The Hall Christy House was built in 1747 by a Peter John Hall who came to lower Dutchess County, New York from Rhode Island with his wife Ruth Reynolds Hall and at least four children. He was one of the first white men to explore the Clove Valley and did so with Indians as his guide. He was a Quaker and supposedly a cousin of Roger Williams on his mother's side. Ruth Reynolds Hall was a relative of General Nathaniel Greene.
Originally the house was a single room home, built in the Dutch H-bent manner with a large fireplace and dog-leg staircase up to the sleeping and storage loft. This room is now the parlor of the current house. The iron "1747" numbers we found in a stoop( see below) would have originally been on the outside of that initial fireplace and were placed on the stoop when the later ca. 1760 addition of the dining room and bedroom over was completed. At that time there was a central back buttery that connected the two rooms. John died in 1782, leaving the house to his son Gideon. Gideon had ten children by his marriage to Rachel Clements of Tarrytown, Westchester County, also a Quaker. Gideon, despite being a Quaker, was a member of his precinct's Militia in the Revolutionary War and fought in the battle of White Plains, remaining a Captain after the war. Gideon died in 1830 leaving the house to his son Peter who, with his wife, Mary Tilton, had no children.
It is at this point that the house follows the Christy line as one of Gideon's daughter's, Ruth, married a Leonard Christy and they had ten children while living in the house. There are many pieces of family objects which are being sold with the house, one being a blue painted blanket chest with "GH Christy 1829" inscribed in the inside lid, that chest having belonged to Gilbert Hall Christy born in 1807. During the Civil War, Gilbert partnered with his wife's ,Mary Tilton, brother to create a weaving firm of "Christy & Tilton". They made blankets at that time and sold them to the government. The current owners of the house still have some bobbins from the loom and some later ledger books. Their son, Peter Harrison Christie (Certain branches of the Christys changed the spelling of their name in the 19th Century to "anglicize" it.) also established on the original site of the house the "PH Christy Trout Breeding Pond", the first in New York State to experiment in trout stocking. The descendants of this Christie owned the house, coming to it sporadically up until the time a neighboring gun club bought the surrounding land and the house parcel as well, asking that the house itself be removed leaving only the trout stream that ran in back of it. It had not been occupied since the 1940's. It was in the 1980's that the current owners purchased and dismantled the house, storing it until they could find the perfect piece of property for it.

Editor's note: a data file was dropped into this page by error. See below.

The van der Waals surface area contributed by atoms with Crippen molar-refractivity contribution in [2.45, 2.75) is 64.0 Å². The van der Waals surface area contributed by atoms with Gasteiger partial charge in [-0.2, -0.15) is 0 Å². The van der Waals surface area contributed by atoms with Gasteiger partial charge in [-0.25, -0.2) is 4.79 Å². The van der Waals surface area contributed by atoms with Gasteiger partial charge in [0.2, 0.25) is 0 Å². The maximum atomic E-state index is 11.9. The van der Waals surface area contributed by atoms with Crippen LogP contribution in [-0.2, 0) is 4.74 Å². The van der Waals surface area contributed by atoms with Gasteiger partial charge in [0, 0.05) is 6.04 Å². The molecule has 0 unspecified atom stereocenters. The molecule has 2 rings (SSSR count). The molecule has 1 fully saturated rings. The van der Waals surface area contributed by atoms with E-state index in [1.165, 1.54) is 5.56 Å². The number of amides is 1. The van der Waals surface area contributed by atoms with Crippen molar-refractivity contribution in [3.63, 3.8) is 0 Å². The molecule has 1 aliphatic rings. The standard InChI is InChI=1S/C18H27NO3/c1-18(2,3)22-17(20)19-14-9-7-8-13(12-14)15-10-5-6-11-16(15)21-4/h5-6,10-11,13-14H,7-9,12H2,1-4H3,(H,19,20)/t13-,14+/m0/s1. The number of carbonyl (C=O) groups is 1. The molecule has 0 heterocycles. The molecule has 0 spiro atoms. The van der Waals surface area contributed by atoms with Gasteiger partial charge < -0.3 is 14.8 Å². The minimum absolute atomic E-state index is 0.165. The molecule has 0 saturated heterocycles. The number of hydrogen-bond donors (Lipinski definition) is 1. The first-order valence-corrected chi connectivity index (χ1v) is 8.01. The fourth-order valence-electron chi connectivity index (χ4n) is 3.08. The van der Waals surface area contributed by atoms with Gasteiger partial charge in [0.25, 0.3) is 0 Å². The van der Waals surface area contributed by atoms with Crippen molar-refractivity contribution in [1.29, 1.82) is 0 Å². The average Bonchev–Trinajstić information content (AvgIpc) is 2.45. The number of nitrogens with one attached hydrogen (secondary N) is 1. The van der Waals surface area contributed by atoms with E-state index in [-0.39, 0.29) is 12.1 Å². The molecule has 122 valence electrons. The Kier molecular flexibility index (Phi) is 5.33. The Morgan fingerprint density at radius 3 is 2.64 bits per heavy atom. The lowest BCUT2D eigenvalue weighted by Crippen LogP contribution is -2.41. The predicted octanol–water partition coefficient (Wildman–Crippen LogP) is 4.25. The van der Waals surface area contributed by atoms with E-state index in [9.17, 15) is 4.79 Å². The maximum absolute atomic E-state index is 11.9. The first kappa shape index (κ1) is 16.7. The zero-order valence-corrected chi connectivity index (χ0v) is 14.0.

This piece of property soon made itself available as well and is very appropriate. In the 1740's, the same time as the original Hall was building his house, the area was known as the "Oblong" , a long, narrow piece of land disputed between Connecticut and New York and settled by Quakers, first from the Purchase Meeting in Westchester and others from Massachusetts and Rhode Island. They built their own Meeting House in 1764, originally across from the present Meeting House (below left) adjacent to the Hall Christy House's current location. Unlike Gideon Hall, these Quakers were not receptive as a whole to the Patriot soldiers and when George Washington commandeered the Quaker Meeting House for a hospital during the Revolutionary War, the locals denied him wood for fire and food to keep the injured soldiers warm and fed. Luckily a few braved their neighbors' criticism and most of the solders survived, except for a few who are in stoneless graves in the area around the Meeting House. These Quakers were, however, in the vanguard of the abolitionist movement as in 1767, petitioning their Quarterly Meeting for the outright abolition of slavery, the first Quaker meeting in the Colonies to do so. Through the years, the lands around the Meeting House have remained bucolic farm land as was the piece the Hall Christy House is now on.
The Skidmore house also has much history, being built around 1750, really only a valley over from the Hall Christy house, on lands that had belonged to the original grant given to Henry Livingston and then deeded to James Losee in 1781. In the Skidmore house, are the original grant and deed. It also so happens that Peter John Hall's eldest son married an Elizabeth Skidmore and an Abner Skidmore was witness to Peter John's will. These families are once again united on this one piece of land. Also in the room in the Skidmore house is a beautiful hooded painted cradle made by Andrew Skidmore in the 19th Century , a red painted miniature blanket chest belonging to the family, a small child's chair, a navy and white coverlet woven in 1844 for or by Eliza Skidmore, a rocker, a flour bag that says "J. Skidmore" , a butter churn, a Will and a Marriage Certificate, all of these items to be retained with the house.
The present house as one sees it is basically the same house that existed by the end of the 19th Century. The current owners did add a few feet to the kitchen area and the library, with an overhang in between. The house has been on historical tours. They have been fortunate to share the house with descendants of both branches of the Hall Christy House and have pictures and a more detailed geneology that have been given to them by these visitors, all of which will be passed on to the new owners.
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